Belgium - Council for Alien Law Litigation, 17 October 2012, No. 89927

Country of Decision:
Country of Applicant:
Date of Decision:
17-10-2012
Citation:
CCE, arrêt n° 89927
Court Name:
Council for Alien Law Litigation (HAYEZ)
National / Other Legislative Provisions:
Belgium - Vreemdelingenwet/loi sur les étrangers 15/12/1980 (Aliens Act) - Art 48/3
Belgium - Vreemdelingenwet/loi sur les étrangers 15/12/1980 (Aliens Act) - Artikel 48/5
Belgium - Vreemdelingenwet/loi sur les étrangers 15/12/1980 (Aliens Act) - Artikel 57/7
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Headnote: 

The CALL held that the fact the Applicant had already suffered very severe genital mutilation (type III – infibulation) was a serious indicator of a well-founded fear of persecution due to her membership of a particular social group. 

Facts: 

The Applicant, of Guinean nationality and Fula origin, stated that she was the victim of a forced marriage. After the death of her parents she and her two younger sisters went to live with her paternal uncle. She was obliged to give up her work as a nurse. Her uncle and aunt forced her into marrying a friend of her uncle’s. She refused and managed to run away on the evening of the religious ceremony.

The Office of the Commissioner-General for Refugees and Stateless Persons (CGRS) refused to recognise the Applicant’s refugee status on grounds that her account was not credibile.  The CGRS based its decision on three grounds: objective information (forced marriage is a marginal phenomenon in Guinea and almost inexistent in urban areas);  incoherent statements by the Applicant (as to the reason why her uncle wanted to force her into marriage); and lack of action on the part of the Applicant to attempt to prevent the marriage or to put an end to it.

In relation to the medical documents lodged at the time of her asylum application testifying to a type III excision and a deinfibulation, the CRGS held that at no time had the Applicant expressed a fear linked to genital mutilation in the event of returning to her own country, either on her own initiative or when questions had been put to her in relation to her medical evidence.

The Applicant appealed against this negative decision.

Decision & Reasoning: 

The CALL rejected the argument that the Applicant had not declared having undergone a serious genital mutilation. The CALL found that the persecutions alleged by the Applicant were clearly established by the medical evidence lodged on file, which testified to the seriousness of the excision undergone (type III : infibulation) as well as the consequences arising from this mutilation.  The CALL held these acts directed against persons on account of their gender to be a persecution within the meaning of Article 1 A of the Refugee Convention.

During the hearing before the CALL, the Council expressly questioned the Applicant on the subject of the excision. She explained that, at the age of 7, she had undergone a type III excision, and that she had been deinfibulated by a doctor in Guinea during a training period as part of her nursing studies. Given the permanent trauma caused by this mutilation, as well as the physical after-effects retained by the Applicant, the CALL reiterated that the fact that an Applicant  has already suffered serious harm is considered a serious indicator of his/her well-founded fear of being persecuted, in accordance with Article 57/7bis of the Belgian law of 15 December 1980 regarding the entry on the territory, the stay, the settlement and the removal of aliens (transposing Article 4, section 4 of the Qualification Directive).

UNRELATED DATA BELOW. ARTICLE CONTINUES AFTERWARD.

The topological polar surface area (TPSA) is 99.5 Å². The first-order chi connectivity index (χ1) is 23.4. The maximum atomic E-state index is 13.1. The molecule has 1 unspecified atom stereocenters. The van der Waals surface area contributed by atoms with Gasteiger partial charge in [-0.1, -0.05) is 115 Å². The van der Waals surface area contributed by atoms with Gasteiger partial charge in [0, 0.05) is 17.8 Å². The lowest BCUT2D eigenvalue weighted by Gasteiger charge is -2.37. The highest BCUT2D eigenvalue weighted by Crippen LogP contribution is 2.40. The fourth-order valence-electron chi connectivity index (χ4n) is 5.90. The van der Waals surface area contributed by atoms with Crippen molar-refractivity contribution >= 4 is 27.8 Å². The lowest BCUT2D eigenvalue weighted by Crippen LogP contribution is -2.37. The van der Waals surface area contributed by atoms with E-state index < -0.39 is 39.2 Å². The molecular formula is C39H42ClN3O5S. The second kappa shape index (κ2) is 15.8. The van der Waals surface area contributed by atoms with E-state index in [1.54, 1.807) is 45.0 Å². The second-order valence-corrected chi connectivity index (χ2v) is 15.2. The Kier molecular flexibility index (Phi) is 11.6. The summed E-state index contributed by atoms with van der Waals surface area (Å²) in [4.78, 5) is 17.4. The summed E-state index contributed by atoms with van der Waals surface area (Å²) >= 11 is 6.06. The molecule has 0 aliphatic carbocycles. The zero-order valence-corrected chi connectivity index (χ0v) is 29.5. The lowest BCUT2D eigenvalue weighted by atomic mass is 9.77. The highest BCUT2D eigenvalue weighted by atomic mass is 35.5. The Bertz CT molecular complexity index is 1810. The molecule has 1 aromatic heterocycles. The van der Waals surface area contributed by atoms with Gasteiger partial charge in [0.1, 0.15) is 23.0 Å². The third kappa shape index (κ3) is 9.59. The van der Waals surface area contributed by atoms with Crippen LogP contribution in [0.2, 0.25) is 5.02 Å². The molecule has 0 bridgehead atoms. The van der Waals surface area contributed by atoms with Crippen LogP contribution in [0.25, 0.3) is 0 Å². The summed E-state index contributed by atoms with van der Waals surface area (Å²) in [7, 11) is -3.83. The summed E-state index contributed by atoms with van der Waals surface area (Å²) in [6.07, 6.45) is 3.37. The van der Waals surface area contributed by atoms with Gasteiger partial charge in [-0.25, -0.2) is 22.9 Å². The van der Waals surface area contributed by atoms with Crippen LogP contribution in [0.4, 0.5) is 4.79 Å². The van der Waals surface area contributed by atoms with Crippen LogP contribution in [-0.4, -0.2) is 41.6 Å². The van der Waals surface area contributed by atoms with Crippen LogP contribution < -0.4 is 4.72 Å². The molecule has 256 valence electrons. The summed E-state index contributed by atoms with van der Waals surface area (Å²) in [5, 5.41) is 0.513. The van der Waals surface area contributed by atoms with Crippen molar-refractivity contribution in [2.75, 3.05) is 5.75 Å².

As the agent of persecution was a non-state actor, the CALL then considered whether the Applicant could expect effective protection from the Guinean authorities. Given the Applicant’s profile and the fact that it was likely she would have to return to a family who rejected her, the CALL concluded that she could not rely on protection from the national authorities if she were to return to Guinea.

Finally, the CALL connected the Applicant’s fear of persecution to her membership of a particular social group. Referring to the jurisprudence of the former PRAC (Permanent Refugee Appeals Commission) and of the UNHCR Guidelines on membership of a particular social group, the CALL decided that acts of sexual violence towards persons - such as genital mutilation - could be inflicted solely because of their gender. In such situations, the CALL decided that ‘membership of a particular social group’, in this case, Guinean women, should be applied as a reason for persecution.

Outcome: 

Appeal allowed: recognition of refugee status.

Other sources cited: 

-  UNHCR, Sexual and Gender-Based violence against Refugees, Returnees and Internally Displaced Persons, Guidelines for prevention and Response, March 2003, p. 113, section 9

- UNHCR, Guidelines on International Protection: “Membership of a particular social group” within the context of Article 1A(2) of the 1951 Convention and/or its 1967 Protocol relating to the Status of Refugees, 07-05-2002, p. 4, section 12.